I was talking to my girlfriend the other day and started ranting halfway through the conversation. I had just read an article about likability in the work place and the woman who was interviewed commented that likability and success are related for men, but work inversely for women. Both genders actually like successful women less. Although I knew this, reading it really irked me.
Over the years, I have come across this issue countless times with female (and even some male) clients who held powerful positions in their companies. Because likability leads to better relationships which then leads to even more success, being perceived as ‘unlikable’ can interfere with your progression up the corporate ladder. It can also leave you lonely on whichever rung on the ladder you are standing. I have found that the reasons why this inverse likability and success relationship exist are usually some variation on the same three themes.
Here are the three most common culprits that keep people from achieving true success… and how to fix them:
1. Be Authentic
Culprit: When females adapt to a man’s world they cut away things that are naturally ‘female,’ like empathy and openness. The woman then comes off as inauthentic and awkward… and not so ‘likable.’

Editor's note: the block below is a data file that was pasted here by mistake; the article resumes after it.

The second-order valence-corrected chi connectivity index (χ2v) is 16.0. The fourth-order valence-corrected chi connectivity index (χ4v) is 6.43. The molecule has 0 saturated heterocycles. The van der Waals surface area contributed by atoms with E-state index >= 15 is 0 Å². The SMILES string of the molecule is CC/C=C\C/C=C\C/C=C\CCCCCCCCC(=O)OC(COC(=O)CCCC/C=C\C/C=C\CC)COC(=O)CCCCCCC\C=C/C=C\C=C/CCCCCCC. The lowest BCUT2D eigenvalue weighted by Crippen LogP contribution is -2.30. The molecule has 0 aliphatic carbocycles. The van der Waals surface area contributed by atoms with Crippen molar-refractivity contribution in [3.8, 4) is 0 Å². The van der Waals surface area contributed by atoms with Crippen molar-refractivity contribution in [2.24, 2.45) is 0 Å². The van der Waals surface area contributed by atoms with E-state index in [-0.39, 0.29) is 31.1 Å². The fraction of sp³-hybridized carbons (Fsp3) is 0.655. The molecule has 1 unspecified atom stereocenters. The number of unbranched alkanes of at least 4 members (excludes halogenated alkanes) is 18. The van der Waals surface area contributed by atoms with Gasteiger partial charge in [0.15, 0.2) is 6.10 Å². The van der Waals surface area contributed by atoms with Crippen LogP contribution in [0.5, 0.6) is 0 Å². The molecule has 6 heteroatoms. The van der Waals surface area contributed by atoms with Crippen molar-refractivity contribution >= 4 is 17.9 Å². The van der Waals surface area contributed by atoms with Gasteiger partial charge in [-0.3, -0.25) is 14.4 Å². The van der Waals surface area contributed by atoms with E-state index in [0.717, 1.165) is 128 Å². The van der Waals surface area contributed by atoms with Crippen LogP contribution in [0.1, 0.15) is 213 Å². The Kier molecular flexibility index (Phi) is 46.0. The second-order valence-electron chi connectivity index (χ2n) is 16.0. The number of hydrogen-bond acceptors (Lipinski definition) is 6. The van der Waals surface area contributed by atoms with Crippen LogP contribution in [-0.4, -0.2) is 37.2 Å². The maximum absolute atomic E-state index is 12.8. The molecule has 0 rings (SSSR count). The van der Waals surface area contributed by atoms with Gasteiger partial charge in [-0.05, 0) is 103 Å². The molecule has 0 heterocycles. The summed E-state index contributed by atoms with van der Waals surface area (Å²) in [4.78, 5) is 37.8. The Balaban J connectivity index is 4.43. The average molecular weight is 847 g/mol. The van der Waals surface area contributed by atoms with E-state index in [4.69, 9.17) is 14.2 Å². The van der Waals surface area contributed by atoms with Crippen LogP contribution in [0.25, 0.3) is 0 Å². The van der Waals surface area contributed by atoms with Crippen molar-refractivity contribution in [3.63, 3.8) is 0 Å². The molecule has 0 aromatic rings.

Fix: Before walking into any meeting, imagine the table is lined with your closest friends. This will help you to interact authentically and with ease.
2. Believe in Abundance
Culprit: The corporate culture feeds a mindset of scarcity instead of abundance. A scarcity mindset breeds competition and fear and jealousy.
Fix: Think about what your world would look like if you believed there was enough money and jobs and support for everyone. How would it feel if your colleagues helped you get a promotion? How about it you helped you colleague get a promotion? An abundant mindset promotes camaraderie instead of competition.
3. Pat Yourself on the Back
Culprit: Each of us has something unique and special to share. One person may be really organized and a great planner while their colleague may be a true visionary. Sometimes, though, looking at others’ successes can make us feel less adequate and our own success can make us feel guilty.
Fix: Focus on self-expression and self-celebration. Stop worrying about being liked and embrace your success. Being liked and being successful should not be mutually exclusive. We can have both. As I said in an earlier blog post, “Just as we often don’t work to our fullest potential when a job isn’t the right fit, our relationships don’t develop when we don’t feel a real connection.” Be authentic and be great – and make no apologies.
Let’s break the cycle. We can celebrate each other’s successes and we can raise each other up. There is enough ‘good stuff’ to go around. Check out the Law of Giving for free on my website and take a new tact. We can change this perception.